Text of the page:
Royal School Of Church Music. Wesley Uniting Church, Kent Town. 8 Jan 2017
Malcolm Archer is an important figure in the world of cathedral music (organ and choir), and his credentials are second to none. He has composed for HM Queen Elizabeth II and has been Director of Music in no less that St Paul’s Cathedral in London. He has performed across the globe and is a recorded artist.
Promoted by the Royal School of Church Music, it would have been reasonable to assume that this particular concert would be ‘churchy’, but it was anything but. Yes, it did feature some of the music of the greats from the classical and romantic eras, but it also included works from modern-day composers (including Archer himself) and gave the large audience a fabulous survey of organ music in all its majesty.
Beginning with Mendelssohn’s Sonata No.3 in A and following on with Bach’s very impressive Three Chorale Preludes from Orgelbüchlein, the programme then sprinted to more contemporary compositions. Without daring to ‘bag’ Bach and Mendelssohn, it wasn’t until Cesar Franck’s Chorale No.3 in A minor that the concert really ‘took off’.
Franck’s Chorale No.3 is a stunning example of the shifting of the epicentre of organ music from Germany to France, and what an earth moving experience it is! The Chorale amply demonstrates the sheer majesty, power, complexity and capability of the pipe organ. Curiously the Chorale almost anticipates the blues music of the late 19th century from the deep south of the USA! Archer’s extraordinary technical skills and expert registration of the organ allowed the individual voices to shine through clearly. No mean feat.
As Archer quipped, how on earth does one follow Franck’s Chorale in a recital? You can’t better it so, do something totally and weirdly different, and he did. Trotter’s humorous arrangement of Leroy Anderson’s much loved Sleigh Ride was just the ticket, and Archer’s two helpers – one on rhythm sticks and the other on sleigh bells – got the very large audience into a toe tapping mood. Archer’s mischievous ‘neigh’ at the end drew much applause and laughter (although he was likely out of key!)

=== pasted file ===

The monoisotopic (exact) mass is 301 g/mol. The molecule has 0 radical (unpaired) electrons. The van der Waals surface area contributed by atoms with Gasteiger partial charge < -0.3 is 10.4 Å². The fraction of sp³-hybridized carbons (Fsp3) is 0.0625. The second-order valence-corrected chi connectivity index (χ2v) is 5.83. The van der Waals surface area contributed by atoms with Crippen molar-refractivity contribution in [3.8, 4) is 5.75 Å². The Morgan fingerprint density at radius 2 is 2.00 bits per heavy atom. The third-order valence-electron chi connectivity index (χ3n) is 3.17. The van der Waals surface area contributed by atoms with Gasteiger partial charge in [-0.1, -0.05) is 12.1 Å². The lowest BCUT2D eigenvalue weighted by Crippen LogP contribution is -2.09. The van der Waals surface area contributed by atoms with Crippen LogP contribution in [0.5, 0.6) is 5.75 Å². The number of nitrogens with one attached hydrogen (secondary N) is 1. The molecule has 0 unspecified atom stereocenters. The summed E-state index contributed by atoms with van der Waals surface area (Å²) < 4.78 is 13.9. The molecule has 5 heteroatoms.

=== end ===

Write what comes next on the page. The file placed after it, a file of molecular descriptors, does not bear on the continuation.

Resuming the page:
Archer’s performance of Vierne’s Carillon de Westminster was superlative. It’s a relatively simple composition and hardly virtuose, but in the hands of someone less skilled and musically aware than Archer, it has the potential to stall in the blocks. Not so with this performance, which was beautifully understated with precisely executed syncopated rhythms and rolling broken chords in which every note could be clearly heard.
The final piece was an impromptu improvisation (!) of Christmas carols that the audience nominated there and then. Archer has no time to plan how he would bring together famous tunes like Joy to the World, White Christmas, Jingle Bells and Mary’s Boy Child to name a few. The result was mesmerising and it almost sounded like a composition of original themes.
This is the first concert I have attended in the Wesley Uniting Church, and the Dodd pipe organ is a spectacular focal point. So much the better to hear it in the hands of someone of Malcolm Archer’s musical stature. He is a true master.
When: 8 Jan
Where: Wesley Uniting Church